I figured it would be a fairly standard audition. Just a one-day guest shot on a TV show. Basically a “talking head” role. You know the kind. The expert witness in a courtroom scene. Blah, blah. Prosecuting attorney. Blah, blah. Defense attorney and you’re done. I didn’t even want the part all that much. There was certainly nothing to be nervous about. I knew the casting director. I knew the lines. I showed up at the appointed time. None of my competitors looked particularly intimidating. My name was called. I went in. Said hello. Opened my mouth to start my audition. And suddenly, for no real reason, I got scared.
My inability to control my nerves was so obvious that I did something I almost never do. I asked to start over. Unfortunately, it made no difference. By then, my heart was pounding like a jackhammer. As I unconvincingly spat out the lines, I had one of those near-death experiences where my consciousness rose up out of my body and hovered near the ceiling. There, I watched as my audition plummeted and crashed into a sea of jerky mediocrity. Thank God, the character was only in one scene so I was able to flee the room relatively quickly. As I trudged across the studio lot and back to my car, I felt like the world’s biggest loser. What the hell had happened?
God knows, I’m no stranger to fear. In fact, I live with it (in varying degrees) pretty much daily. All creative people do. Most of us aren’t even aware of it anymore. The majority of my work day is devoted to writing and in the pantheon of anxiety-producing jobs, writing ranks up there with shark trainers and people who diffuse bombs for living. Despite the fact that I’ve been hired by some very big deal companies and paid some serious money to write scripts, the first feeling I have when starting a new job is fear. The assignment that had initially looked so easy now seems like a complex and daunting journey through a logistical mine field. Who was I kidding?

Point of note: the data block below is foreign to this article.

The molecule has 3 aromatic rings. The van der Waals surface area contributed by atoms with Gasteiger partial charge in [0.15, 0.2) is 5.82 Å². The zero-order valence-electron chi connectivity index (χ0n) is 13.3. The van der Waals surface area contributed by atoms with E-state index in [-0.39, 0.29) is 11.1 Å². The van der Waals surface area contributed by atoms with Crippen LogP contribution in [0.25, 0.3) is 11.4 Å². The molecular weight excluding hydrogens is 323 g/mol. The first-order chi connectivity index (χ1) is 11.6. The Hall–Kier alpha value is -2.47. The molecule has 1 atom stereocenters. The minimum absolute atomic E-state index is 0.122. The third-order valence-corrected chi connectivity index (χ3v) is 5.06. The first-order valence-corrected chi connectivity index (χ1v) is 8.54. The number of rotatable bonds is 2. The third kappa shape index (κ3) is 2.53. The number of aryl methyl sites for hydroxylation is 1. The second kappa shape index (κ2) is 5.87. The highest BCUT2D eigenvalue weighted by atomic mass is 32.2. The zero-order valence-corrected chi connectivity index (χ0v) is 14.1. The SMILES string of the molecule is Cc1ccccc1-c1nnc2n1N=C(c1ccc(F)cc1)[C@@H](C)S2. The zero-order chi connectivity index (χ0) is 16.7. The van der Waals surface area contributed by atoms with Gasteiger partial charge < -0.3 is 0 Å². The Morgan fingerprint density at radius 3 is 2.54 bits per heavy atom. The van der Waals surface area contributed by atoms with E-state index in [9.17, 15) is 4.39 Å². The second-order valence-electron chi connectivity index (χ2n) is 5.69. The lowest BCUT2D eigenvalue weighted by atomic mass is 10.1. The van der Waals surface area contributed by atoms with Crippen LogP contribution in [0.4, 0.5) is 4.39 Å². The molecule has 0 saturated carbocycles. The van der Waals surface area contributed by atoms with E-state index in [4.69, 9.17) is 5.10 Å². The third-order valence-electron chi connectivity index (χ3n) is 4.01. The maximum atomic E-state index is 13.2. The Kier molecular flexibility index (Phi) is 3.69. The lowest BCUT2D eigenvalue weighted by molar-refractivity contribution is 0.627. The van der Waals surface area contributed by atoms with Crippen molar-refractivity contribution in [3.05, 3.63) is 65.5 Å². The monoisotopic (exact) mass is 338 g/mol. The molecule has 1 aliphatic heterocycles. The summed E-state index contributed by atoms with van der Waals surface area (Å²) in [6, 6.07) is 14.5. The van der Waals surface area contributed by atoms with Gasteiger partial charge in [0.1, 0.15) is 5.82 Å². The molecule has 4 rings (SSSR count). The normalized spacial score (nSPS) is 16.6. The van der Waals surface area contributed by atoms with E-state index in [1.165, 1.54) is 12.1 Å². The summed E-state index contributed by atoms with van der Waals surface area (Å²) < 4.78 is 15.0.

When I was a young actor, I don’t remember feeling nervous about auditions. “Keyed-up,” maybe. Excited and jumpy, for sure. But mostly my attitude was steeped in a certain youthful optimism that I was so adorable it didn’t really matter what I did in there. I was destined for the big time. My ticket was stamped and top flight successes on Broadway and in Hollywood seemed imminent. Somewhere around age twenty-nine, it began to dawn on me that perhaps there was more to this whole “success” thing than just being cute. I began to notice that most successful people had taken the time to find out what they did well and had honed their skills in that department. Apparently, my father had been right. Opportunities didn’t just grown on trees and now the clock was ticking. My ego and my naiveté suddenly had a new roommate: Anxiety.
Looking back on last week’s audition, I wish I hadn’t tried so hard to marshal my nerves. I should have just placed them on the altar and offered them up to the Gods of Art and unpredictability. That role belonged to another actor. It just wasn’t my day. Oddly, I forget sometimes that most good work happens when you remove your “self” from the equation and allow the unexpected into the room. In fact, it’s silly (and unwise) to try to plan how events will play out. It's astounding how fast artistic problems can be solved by simply giving something (or someone) our full attention and then responding in an honest way. I once did a guest shot on a TV show with a star who was clearly not in a great mood. We had just finished doing what I thought was a perfectly good take when the star turned to me and said “I’m sorry. I wasn’t listening to a word you said. Let’s do that again.” I was floored. That kind of honesty is pretty rare in a professional situation. We did a second take and it was noticeably better because (needless to say) that time I was listening too.
As masochistic as it sounds, without the motivational power of fear, I most likely would have never achieved anything in this business. Although it has probably taken ten years off my life, it has also made me run faster and jump higher that I ever thought I could. More than once I’ve felt that queasy feeling in my gut right before the director yelled “Action” and was then stunned by how the scene came bursting to life because of it. Similarly, in my writing life, terror has a way of spurring me on. Without the hounds nipping at my heels I doubt that I’d ever push myself to make that stronger choice. Show business is a life of extremes. Some days it’s blue skies and sometimes it Hurricane Katrina. The good news is that if you chose to do this with your life, you are already braver than think. As my main man, Ralph Waldo Emerson once said: “He who is not every day conquering some fear has not learned the secret of life.” Have a good week, Hollywood. Give ‘em Hell!
Copyright 2008 Quitcher-Bitchyn Entertainment, Inc.
This essay can be emailed to a friend by clicking on the small “envelope” icon below. David Dean Bottrell is an actor (“Boston Legal”) and screenwriter (“Kingdom Come”) who writes a weekly blog about being distinctly middle-class in Hollywood at www.partsandlabor.tv